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kottke.org posts about Nicole He

Billie Eilish Interviewed by AI Bot

posted by Jason Kottke   Feb 14, 2020

Collaborating with the team at Conde Nast Entertainment and Vogue, my pal Nicole He trained an AI program to interview music superstar Billie Eilish. Here are a few of the questions:

Who consumed so much of your power in one go?
How much of the world is out of date?
Have you ever seen the ending?

This is a little bit brilliant. The questions are childlike in a way, like something a bright five-year-old would ask a grownup, perceptive and nonsensical (or even Dr. Seussical) at the same time. As He says:

What I really loved hearing Billie say was that human interviewers often ask the same questions over and over, and she appreciated that the AI questions don’t have an agenda in the same way, they’re not trying to get anything from her.

I wonder if there’s something that human interviewers can learn from AI-generated questions — maybe using them as a jumping off point for their own questions or asking more surprising or abstract questions or adapting the mentality of the childlike mind.

See also Watching Teen Superstar Billie Eilish Growing Up.

Enhance!

posted by Jason Kottke   Aug 16, 2018

Enhance

Nicole He has built a voice-controlled game called Enhance in which you speak commands to zoom & enhance images to look for secret codes, just like a detective on a CSI TV show. I bet if you try this in your open plan office, your coworkers will look at you like you’re nuts for a sec but will soon gather around, shouting their own commands at the computer. After all, everyone wants to enhance:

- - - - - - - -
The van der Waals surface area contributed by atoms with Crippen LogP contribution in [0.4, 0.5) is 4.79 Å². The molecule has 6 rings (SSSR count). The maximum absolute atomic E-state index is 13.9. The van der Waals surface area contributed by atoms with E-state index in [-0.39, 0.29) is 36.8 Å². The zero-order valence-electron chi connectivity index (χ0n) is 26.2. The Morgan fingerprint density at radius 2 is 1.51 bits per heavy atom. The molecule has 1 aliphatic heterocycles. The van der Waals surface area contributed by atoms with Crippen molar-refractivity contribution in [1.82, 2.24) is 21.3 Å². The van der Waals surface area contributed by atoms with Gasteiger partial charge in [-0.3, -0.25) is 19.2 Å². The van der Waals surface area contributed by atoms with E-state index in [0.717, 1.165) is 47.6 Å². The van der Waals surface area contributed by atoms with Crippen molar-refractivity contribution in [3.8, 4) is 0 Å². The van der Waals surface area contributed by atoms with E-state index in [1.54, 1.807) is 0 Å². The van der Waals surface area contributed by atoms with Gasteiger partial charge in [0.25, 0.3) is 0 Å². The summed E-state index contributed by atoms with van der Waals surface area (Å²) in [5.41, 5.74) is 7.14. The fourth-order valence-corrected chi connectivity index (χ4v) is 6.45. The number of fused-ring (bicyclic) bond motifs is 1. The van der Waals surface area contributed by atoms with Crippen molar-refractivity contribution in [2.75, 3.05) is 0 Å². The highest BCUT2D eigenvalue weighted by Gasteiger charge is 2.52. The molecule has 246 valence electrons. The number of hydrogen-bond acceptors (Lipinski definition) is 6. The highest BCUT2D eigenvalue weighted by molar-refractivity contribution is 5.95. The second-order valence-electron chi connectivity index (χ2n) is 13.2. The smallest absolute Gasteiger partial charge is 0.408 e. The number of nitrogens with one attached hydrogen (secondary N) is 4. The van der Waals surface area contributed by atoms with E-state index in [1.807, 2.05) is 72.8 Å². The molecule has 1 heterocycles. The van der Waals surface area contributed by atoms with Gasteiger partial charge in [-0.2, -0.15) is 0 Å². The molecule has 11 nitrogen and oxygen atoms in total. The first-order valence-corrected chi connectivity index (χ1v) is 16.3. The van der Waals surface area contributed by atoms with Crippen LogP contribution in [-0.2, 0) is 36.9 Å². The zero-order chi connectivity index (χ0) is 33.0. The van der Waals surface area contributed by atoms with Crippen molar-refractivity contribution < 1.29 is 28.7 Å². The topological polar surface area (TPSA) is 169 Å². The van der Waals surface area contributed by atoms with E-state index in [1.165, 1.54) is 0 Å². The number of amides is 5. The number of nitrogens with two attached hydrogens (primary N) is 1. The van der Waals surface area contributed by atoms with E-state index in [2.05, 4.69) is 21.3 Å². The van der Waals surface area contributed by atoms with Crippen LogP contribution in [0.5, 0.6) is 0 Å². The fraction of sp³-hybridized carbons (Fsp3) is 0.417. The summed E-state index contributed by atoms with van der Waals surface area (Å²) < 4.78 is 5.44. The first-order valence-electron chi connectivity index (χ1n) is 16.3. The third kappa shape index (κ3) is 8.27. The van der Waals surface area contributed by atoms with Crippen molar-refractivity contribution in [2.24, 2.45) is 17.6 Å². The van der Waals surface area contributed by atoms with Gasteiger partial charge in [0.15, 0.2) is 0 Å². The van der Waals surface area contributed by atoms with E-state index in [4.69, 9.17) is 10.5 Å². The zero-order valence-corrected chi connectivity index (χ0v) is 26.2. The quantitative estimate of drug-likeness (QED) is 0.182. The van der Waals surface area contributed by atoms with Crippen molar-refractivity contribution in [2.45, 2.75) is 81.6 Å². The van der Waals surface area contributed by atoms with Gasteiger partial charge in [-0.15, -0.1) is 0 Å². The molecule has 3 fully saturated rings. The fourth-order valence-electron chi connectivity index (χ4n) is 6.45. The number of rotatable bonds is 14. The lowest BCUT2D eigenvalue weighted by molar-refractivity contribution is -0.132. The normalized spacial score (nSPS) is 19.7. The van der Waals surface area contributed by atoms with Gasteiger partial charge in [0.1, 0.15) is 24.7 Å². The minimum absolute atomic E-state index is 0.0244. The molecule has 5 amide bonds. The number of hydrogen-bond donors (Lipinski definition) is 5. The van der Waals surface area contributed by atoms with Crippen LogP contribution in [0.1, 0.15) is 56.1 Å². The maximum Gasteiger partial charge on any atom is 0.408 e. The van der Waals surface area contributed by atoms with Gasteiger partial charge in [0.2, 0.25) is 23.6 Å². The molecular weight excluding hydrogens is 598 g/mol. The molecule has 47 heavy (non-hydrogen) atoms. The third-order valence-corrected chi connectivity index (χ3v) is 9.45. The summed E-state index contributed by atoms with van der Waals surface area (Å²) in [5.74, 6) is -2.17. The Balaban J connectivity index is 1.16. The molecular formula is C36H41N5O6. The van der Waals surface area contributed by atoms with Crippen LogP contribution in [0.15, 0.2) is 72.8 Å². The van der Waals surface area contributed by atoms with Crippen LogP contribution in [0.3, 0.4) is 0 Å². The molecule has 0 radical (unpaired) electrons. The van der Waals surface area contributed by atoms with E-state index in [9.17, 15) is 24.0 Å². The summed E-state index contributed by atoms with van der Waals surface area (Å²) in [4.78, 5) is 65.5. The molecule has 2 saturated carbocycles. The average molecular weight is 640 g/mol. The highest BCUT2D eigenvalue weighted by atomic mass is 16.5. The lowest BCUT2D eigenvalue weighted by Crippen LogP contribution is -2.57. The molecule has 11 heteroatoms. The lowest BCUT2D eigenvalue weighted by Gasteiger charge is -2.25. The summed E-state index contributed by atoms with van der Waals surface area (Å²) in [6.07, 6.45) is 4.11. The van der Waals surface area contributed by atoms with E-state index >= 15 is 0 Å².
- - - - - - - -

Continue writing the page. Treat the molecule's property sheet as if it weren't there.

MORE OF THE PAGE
Google’s impractical voice experiments

posted by Jason Kottke   Nov 13, 2017

Google has launched a series of voice experiments that work with Google Home and also in the browser. For example, Mystery Animal is a 20 questions style game in which you attempt to guess the identity of a particular animal. Here’s how it works:

Another of the experiments, MixLab, helps you make music with simple voice commands (“add a club beat”, etc.). The experiments use AI to understand what people are asking them.

Nicole He, who worked on Mystery Animal and another experiment called Story Speaker, explains why it’s an interesting time to be goofing around with voice technology.

Talking out loud to computers has always felt more science fiction than real life. But speech recognition technology has come a long way, and developers are now making lots of useful things with voice devices. These days, you can speak out loud and have your lights turn on, or your favorite music played, or the news read to you.

That’s all nice and good, but there’s something clearly missing: the weird stuff. We should make things for voice technology that aren’t just practical. We should make things that are way more creative and bizarre. Things that are more provocative and expressive, or whimsical and delightful.

We’re in what I’m going to call The 1996 Web Design Era of voice technology. The web was created for something practical (sharing information between scientists), but it didn’t take very long for people to come up with strange and creative things to do with it.

I am terrible at 20 questions, so of course Mystery Animal stumped me. My last guess was “are you a zebra?” when the animal was actually a panda bear.